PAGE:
omeone recently asked me how many years of blog content you should keep live on your law firm website.
Your law firm website is not the right place for blog content, an independent blog site is, but if the website is where your blogs live, the answer is forever.
You do not delete blog content from your website. If a lawyer who penned a blog post leaves the firm make sure the content or the blog in entirety moves with them or remains in your archives live to the net.
Legal insight and commentary published on legal blogs plays a part in secondary law.
Secondary law, consisting of law journals, law reviews and blogs are of sources that explain, criticize, discuss, or help locate primary law – that being cases, codes and regulations.
Secondary law is routinely relied in by lawyers, judges, clerks and legal academia.
Take a blog post down and a link to it whether on another blog, a legal brief or a court decision becomes broken. The law is “gone.”
This insight – secondary law – is called upon for years as legal professionals do research.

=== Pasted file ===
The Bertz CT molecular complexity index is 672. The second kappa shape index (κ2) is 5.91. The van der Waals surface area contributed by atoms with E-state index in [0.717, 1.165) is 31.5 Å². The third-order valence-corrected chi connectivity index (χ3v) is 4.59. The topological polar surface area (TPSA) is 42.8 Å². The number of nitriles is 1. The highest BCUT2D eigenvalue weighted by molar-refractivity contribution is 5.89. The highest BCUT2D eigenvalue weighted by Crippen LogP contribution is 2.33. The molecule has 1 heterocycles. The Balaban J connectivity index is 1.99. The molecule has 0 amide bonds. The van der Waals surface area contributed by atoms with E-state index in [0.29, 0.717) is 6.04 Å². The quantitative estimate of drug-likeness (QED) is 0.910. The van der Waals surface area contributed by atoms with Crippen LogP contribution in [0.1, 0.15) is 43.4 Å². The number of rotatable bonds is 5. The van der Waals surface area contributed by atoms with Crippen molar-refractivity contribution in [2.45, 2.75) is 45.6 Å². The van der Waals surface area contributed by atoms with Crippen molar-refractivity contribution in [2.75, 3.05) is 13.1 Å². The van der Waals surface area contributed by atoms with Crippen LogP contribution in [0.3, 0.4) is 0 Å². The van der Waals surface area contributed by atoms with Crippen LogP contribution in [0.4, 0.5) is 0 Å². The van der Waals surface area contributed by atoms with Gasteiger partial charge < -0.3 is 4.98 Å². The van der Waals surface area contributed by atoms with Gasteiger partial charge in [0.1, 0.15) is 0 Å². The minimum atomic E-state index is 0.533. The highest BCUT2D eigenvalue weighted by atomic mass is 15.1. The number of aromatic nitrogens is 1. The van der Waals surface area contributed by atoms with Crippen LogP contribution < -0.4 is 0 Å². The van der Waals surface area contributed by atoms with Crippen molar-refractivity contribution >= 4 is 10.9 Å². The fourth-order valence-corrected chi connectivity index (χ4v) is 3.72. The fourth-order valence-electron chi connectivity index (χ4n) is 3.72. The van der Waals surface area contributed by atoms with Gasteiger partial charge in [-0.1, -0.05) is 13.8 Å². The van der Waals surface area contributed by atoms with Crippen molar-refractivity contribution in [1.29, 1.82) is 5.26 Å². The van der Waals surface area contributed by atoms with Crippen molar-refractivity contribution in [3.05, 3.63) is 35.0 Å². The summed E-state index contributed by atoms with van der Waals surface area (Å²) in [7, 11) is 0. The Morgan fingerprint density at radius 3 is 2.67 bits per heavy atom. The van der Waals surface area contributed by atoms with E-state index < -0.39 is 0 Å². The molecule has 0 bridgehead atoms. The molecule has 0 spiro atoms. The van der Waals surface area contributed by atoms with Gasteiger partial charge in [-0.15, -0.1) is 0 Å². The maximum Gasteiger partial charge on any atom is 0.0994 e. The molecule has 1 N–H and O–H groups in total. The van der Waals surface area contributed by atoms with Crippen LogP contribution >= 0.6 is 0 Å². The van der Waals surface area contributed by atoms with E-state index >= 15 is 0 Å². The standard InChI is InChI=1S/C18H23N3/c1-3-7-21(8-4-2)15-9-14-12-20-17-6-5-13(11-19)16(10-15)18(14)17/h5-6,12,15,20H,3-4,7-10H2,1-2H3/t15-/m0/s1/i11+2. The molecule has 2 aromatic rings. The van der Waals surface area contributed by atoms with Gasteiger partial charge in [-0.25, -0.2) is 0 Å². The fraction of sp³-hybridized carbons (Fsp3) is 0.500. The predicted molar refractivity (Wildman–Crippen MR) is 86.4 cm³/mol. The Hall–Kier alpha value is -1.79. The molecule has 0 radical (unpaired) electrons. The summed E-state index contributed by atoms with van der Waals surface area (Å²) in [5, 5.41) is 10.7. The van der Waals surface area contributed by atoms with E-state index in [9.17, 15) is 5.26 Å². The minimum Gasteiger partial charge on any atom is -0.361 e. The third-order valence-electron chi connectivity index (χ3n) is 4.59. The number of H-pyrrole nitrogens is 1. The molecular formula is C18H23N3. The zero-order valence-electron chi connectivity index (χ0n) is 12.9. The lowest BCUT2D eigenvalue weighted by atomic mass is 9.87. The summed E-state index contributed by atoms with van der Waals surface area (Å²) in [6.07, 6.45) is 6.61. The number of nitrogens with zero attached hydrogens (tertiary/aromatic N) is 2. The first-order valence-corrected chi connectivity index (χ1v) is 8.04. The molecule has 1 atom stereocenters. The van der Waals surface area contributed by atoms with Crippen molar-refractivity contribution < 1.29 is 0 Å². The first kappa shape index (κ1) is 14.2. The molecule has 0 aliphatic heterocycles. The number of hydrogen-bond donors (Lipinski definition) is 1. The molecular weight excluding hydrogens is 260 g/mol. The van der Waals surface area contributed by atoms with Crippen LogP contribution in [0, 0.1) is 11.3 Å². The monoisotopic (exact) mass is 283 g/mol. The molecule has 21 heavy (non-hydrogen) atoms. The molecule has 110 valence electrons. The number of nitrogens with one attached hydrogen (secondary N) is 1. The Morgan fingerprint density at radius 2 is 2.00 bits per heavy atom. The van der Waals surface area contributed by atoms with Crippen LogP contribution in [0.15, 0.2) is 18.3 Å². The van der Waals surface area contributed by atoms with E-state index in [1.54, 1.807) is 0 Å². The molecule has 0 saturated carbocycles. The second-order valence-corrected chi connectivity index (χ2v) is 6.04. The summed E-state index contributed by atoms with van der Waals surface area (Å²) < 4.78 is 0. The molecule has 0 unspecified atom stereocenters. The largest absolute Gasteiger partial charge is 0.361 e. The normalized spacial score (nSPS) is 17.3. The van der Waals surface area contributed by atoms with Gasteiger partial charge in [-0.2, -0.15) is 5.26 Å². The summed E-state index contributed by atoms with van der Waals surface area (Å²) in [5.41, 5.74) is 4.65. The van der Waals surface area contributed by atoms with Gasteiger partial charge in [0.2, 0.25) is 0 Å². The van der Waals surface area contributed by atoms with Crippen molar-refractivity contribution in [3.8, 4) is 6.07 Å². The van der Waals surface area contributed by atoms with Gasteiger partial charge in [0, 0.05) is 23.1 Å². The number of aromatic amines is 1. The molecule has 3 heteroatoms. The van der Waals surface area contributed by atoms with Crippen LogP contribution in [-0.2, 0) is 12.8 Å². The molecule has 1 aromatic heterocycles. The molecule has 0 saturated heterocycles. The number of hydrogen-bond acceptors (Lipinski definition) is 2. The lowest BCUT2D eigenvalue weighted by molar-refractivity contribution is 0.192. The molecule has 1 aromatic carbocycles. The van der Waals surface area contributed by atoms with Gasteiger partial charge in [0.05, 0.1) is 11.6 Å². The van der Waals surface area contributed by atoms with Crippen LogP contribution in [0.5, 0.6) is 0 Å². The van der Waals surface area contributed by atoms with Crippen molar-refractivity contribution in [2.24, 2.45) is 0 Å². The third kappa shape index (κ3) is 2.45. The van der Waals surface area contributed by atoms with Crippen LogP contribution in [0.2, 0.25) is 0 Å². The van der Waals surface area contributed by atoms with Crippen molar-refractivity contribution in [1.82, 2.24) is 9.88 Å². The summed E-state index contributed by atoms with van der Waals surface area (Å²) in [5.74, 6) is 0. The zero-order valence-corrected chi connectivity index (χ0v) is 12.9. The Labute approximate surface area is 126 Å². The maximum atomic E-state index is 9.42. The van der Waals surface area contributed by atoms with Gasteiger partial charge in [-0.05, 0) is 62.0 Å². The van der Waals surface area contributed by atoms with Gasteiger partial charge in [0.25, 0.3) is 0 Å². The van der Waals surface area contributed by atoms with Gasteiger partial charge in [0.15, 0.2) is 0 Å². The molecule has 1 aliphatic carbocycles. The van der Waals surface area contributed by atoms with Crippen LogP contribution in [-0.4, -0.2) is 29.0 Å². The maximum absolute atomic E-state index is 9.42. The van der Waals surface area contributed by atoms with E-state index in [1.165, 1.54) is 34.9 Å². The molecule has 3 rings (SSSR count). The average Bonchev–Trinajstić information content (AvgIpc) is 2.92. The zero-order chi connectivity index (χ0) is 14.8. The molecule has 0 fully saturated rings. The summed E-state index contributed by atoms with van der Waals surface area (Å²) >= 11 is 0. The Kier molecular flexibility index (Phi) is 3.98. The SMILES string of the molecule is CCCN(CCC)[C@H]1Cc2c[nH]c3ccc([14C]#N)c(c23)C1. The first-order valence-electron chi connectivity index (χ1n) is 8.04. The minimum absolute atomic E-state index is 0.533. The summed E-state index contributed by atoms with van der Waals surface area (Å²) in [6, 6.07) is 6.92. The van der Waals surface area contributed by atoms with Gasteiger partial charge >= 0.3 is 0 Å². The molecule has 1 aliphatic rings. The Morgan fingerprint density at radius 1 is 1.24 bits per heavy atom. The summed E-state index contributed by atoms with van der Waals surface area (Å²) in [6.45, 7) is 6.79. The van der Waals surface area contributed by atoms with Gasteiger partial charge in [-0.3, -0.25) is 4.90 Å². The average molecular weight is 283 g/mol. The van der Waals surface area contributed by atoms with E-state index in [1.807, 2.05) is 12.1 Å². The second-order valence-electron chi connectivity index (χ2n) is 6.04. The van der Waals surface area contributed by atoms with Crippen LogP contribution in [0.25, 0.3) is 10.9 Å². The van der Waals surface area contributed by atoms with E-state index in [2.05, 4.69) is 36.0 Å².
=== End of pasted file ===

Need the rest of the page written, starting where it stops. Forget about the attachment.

The content needs to have a place to “exist” for it to be indexed by Google and aggregated by legal research and AI platforms.
To eliminate the content altogether would be akin to going in the law library and saying we need to get all the old books and journals off the shelves.
I understand the need not to “run” older content on profile, practice group and news pages on the law firm website, but you cannot just get rid of old blog content.
As lawyers, we have the ethical obligation to maintain the integrity of the legal profession and cultivate knowledge of the law, not only for legal professionals but for access to legal information for society as a whole.
Tossing out the legal insight you created flies in the face of common sense and our obligations as legal professionals.
No matter that the “content” was created for marketing of the law firm. In fact, tossing out the content then, may make even less sense.